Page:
Created by the IBM Corporation and Hogan Lovells US LLP as part of the IAPP’s Pro Bono Privacy Initiative
Why Use This Toolkit?
Implementation of an effective personal information security breach response plan enables organizations to fulfill their responsibilities to those individuals and entities that entrust the organization with personal information. Following asecurity breach response plan should enable organizations to comply promptly with legal requirements that apply to the organization as an owner and custodian of personal information, and to reduce the risk of a data security breach that causes serious harm to the organization’s reputation and finances, especially because of an inadequate response.
Scope of this Toolkit
The following questionnaire is intended to be used by an organization developing a personal information security breach response plan for data security breaches involving personal information. The results of the questionnaire will help organizations identify key information relevant to the creation of a security breach plan tailored to their particular needs and operations. The questionnaire and its responses therefore serve as a starting point for an actual Plan.
Key Definition: Personal Information
For purposes of this questionnaire, Personal Information means any information relating to an identified or identifiable person (employees and consumers) and includes, for example, a person’s name, physical address, phone number, e-mail address, social security number (SSN), credit card numbers, driver’s license numbers, passport numbers, date of birth, savings account, checking account, insurance policy or other health account or financial account number or information, and health or disability information. Personal Information includes employee background checks, including credit reports, and any records that are derived from this information. Additionally, Personal Information includes consumer credit reports and any records that are derived from this information that relate to an identified or identifiable consumer.
The above definition of Personal Information is broader than the definition of Personal Information under some breach notification laws, but sufficiently canvassing the potential sensitive data elements, even if they extend beyond the scope of certain data breach notification laws, is a necessary starting point.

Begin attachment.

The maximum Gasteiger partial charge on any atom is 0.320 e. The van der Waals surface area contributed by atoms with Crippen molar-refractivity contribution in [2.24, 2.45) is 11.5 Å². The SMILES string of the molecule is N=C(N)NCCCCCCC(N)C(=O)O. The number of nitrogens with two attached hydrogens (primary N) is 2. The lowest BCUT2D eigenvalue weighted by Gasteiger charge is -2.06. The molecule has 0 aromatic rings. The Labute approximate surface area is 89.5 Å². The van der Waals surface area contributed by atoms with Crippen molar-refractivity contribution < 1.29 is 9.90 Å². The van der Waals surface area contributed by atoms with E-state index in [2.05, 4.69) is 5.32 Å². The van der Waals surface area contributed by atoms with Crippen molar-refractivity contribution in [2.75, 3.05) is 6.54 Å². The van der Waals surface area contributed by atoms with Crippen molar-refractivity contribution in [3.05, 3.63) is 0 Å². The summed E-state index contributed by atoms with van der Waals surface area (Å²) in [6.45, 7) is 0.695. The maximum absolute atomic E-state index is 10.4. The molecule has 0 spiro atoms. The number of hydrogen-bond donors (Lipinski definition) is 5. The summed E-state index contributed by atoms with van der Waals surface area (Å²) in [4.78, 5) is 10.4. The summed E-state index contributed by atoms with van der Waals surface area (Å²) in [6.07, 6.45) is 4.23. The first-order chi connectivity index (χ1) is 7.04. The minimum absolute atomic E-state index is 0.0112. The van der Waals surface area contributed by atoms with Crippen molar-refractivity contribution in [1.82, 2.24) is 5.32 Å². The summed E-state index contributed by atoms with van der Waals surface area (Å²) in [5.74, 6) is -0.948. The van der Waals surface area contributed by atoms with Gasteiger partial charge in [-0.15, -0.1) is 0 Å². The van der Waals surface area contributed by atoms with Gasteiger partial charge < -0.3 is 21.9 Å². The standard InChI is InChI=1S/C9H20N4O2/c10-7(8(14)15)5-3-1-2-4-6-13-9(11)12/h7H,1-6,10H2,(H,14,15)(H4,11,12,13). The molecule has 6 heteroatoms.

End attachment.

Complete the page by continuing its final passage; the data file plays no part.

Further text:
Security Breach Plan Questionnaire
Collection of Personal Information
1. What are the categories of individuals from or about whom your organization collects Personal Information (e.g., employees, volunteers, customers/clients, potential customers, website visitors, business contacts, others)?
2. For each category of individual identified under item 1, what types of Personal Information are collected? Does your organization collect health/medical (including medical insurance) or financial information (including credit cards, debit cards or bank account numbers)?
3. Is your organization a “covered entity” or “business associate” under the Health Insurance Portability and Accountability Act of 1996 (HIPAA)? (See the U.S Department of Health and Human Services’ Summary of the HIPAA Privacy Rule for more information.)
4. Are the individuals from or about whom you collect personal information located primarily in certain U.S. states? Outside of the United States? If feasible, identify the primary states or countries of residence of these individuals.
5. In what format or medium does your organization store personal information (e.g., paper files, laptop/desktop computers, backup tapes, other portable media)?
6. Does your organization encrypt personal information that is stored electronically? In databases? Back-up tapes?
7. Does your organization encrypt the transmission of personal information (e.g., through email or wireless transmissions) and if so, all personal information or just certain specific types or files?
8. Does your organization utilize access controls on its databases?
9. Does your organization monitor and limit access to databases containing personal information to just those employees with a business need? If yes, is that process documented and is there periodic review of access rights?
10. Do your databases have logging that, in the event of an external or internal breach incident involving the database, would enable identification of those employees that accessed records and changed records?
Third Party Relationships
11. Does your organization use third party service providers that collect, store, transmit, or otherwise handle personal information?
12. Has your organization entered into any agreements with third parties that would require notification to the third party in the event your organization experiences a security breach (e.g., if you serve as a third party service provider to another organization)?
13. Is there a particular person or group of persons responsible for developing and implementing privacy and data security policies and procedures for your organization? Please identify these persons.